Monday, December 3, 2012 – Still in the Woods and Other Economic News

Still in the Woods and Other Economic News
by Sinclair Noe

DOW – 59 = 12,965
SPX – 6 = 1409
NAS – 8 = 3002
10 YR YLD + .02 = 1.63%
OIL +.01 = 88.92
GOLD + .80 = 1717.00
SILV + .22 = 33.76
Let’s start with the economic news. Business among manufacturers contracted in November and fell to the lowest level in more than three years. The Institute for Supply Management’s index of purchasing managers dropped to 49.5% from 51.7% in October. Any reading below 50 indicates contraction in the manufacturing sector. The decline in the overall ISM index largely reflected a steep drop in new orders but companies remained active fulfilling prior orders. Only six of the 18 U.S. manufacturing industries surveyed by ISM said they expanded somewhat faster in November. Nearly twice as many said their industries contracted.
In the euro zone, manufacturers contracted for the 16th straight month, according to Markit. China’s manufacturing sector expanded slightly.
In a separate report, the Commerce Department said spending on construction projects advanced 1.4% in October to the highest level since September 2009.
The big economic news will come on Friday with the monthly jobs report. The best guess is that the economy added about 75,000 jobs in November, but that is just a guess; Hurricane Sandy has distorted some of the economic numbers. The fourth quarter of 2012 has clearly gotten off to a slow start. Consumer spending, by far the biggest source of economic growth, fell in October for the first time in five months. And orders for expensive, long-lasting goods, or durable goods, were flat in October. Sandy disrupted economic life in the Northeast in late October and contributed to the decline in spending, but consumers were reluctant shoppers last month even when the effects of the storm are discounted; the reason is simple – lack of money. And that brings us back round to jobs; more jobs means more income and more spending.
Last week we saw the revision to the estimate that U.S. real GDP grew at a 2.7% annual rate in the third quarter, up from the initial estimate of 2%. Sounds good, but deeper analysis shows it’s far from good.
The revised figures do show an improvement of 0.4 percentage points in the contribution of exports, which are now claimed to have added about 0.2 percentage points to the 2.7% growth figure instead of subtracting 0.2% as originally reported. But this was erased by a 0.4 percentage point reduction in the contribution of consumption spending. More than all of the reported improvement from 2% to 2.7% GDP growth could be attributed to a higher rate of inventory accumulation than previously estimated. To put it another way, real final sales for the third quarter were originally reported to have grown at a 2.1% annual rate, whereas the new numbers have the figure at only 1.9%. The bottom line is that growth in demand for U.S. goods and services overall remains weak, even weaker than originally reported.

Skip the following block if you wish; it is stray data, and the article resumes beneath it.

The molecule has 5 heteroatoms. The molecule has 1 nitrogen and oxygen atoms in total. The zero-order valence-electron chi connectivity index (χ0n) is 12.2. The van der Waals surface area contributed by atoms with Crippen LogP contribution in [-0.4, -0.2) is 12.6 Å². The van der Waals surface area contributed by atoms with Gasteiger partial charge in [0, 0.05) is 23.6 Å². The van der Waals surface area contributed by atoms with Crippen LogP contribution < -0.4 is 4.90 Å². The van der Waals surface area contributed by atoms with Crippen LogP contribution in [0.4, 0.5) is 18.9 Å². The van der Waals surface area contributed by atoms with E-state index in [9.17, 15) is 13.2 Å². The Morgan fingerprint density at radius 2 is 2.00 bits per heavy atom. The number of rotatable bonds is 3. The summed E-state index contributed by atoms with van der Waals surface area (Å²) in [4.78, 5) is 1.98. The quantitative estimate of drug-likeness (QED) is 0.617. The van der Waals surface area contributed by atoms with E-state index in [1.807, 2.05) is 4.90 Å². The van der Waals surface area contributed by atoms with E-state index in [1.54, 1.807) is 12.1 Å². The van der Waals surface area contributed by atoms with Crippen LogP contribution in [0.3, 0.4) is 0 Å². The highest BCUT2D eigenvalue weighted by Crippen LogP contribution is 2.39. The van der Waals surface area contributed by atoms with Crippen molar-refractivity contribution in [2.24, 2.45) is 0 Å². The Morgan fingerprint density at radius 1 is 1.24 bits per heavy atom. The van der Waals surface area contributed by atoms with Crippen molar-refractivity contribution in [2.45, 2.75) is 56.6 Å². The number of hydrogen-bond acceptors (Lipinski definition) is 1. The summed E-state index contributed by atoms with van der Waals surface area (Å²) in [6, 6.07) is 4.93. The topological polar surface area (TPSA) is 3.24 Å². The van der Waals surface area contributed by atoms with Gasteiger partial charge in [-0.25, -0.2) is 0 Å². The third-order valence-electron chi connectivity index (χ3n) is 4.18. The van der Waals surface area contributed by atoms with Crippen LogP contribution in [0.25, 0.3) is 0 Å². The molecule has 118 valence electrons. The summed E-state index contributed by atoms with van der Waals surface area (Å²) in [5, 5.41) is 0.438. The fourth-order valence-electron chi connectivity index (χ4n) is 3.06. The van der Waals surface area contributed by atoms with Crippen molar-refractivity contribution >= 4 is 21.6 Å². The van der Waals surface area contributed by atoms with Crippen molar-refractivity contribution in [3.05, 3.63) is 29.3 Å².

The new report also gives us the first look at an alternative estimate of third-quarter GDP that is built up from separate data on the income people are earning rather than goods and services being produced. Conceptually, an estimate of GDP constructed using either method should produce the identical number. But in practice, one arrives at different numbers using different data sources. The bad news is that if you strip out the GDI, or Gross Domestic Income, the economy only grew at a 1.7% rate in the third quarter and actually fell 0.7% in the second quarter. Not so great but probably not enough to say we are headed for a significant downturn, unless.
Last week, Treasury Secretary Tim Geithner presented the White House plan to avert the fiscal bluff, or fiscal cliff, or whatever. In the ongoing battle of the budget, President Obama has done something very cruel. Declaring that this time he won’t negotiate with himself, he has refused to lay out a proposal reflecting what he thinks Republicans want. Instead, he has demanded that Republicans themselves say, explicitly, what they want. Republican leadership didn’t like it, but they didn’t offer an alternative, until today; when they kind of mumbled through a reply.. The alternative remains a little light on specifics, but it calls for $800 billion in new revenue achieved through closing loopholes and capping deductions; $900 billion in health care and other mandatory spending cuts; $300 billion in spending cuts for discretionary spending, which includes social programs such as food stamps; and $200 billion gained by changing the way the government calculates cost-of-living adjustments for Social Security and Medicare; and raising the eligibility age for Medicare benefits.
Where does that leave us?
The woods are lovely, dark, and deep,
But I have promises to keep,
And miles to go before I sleep,
And miles to go before I sleep.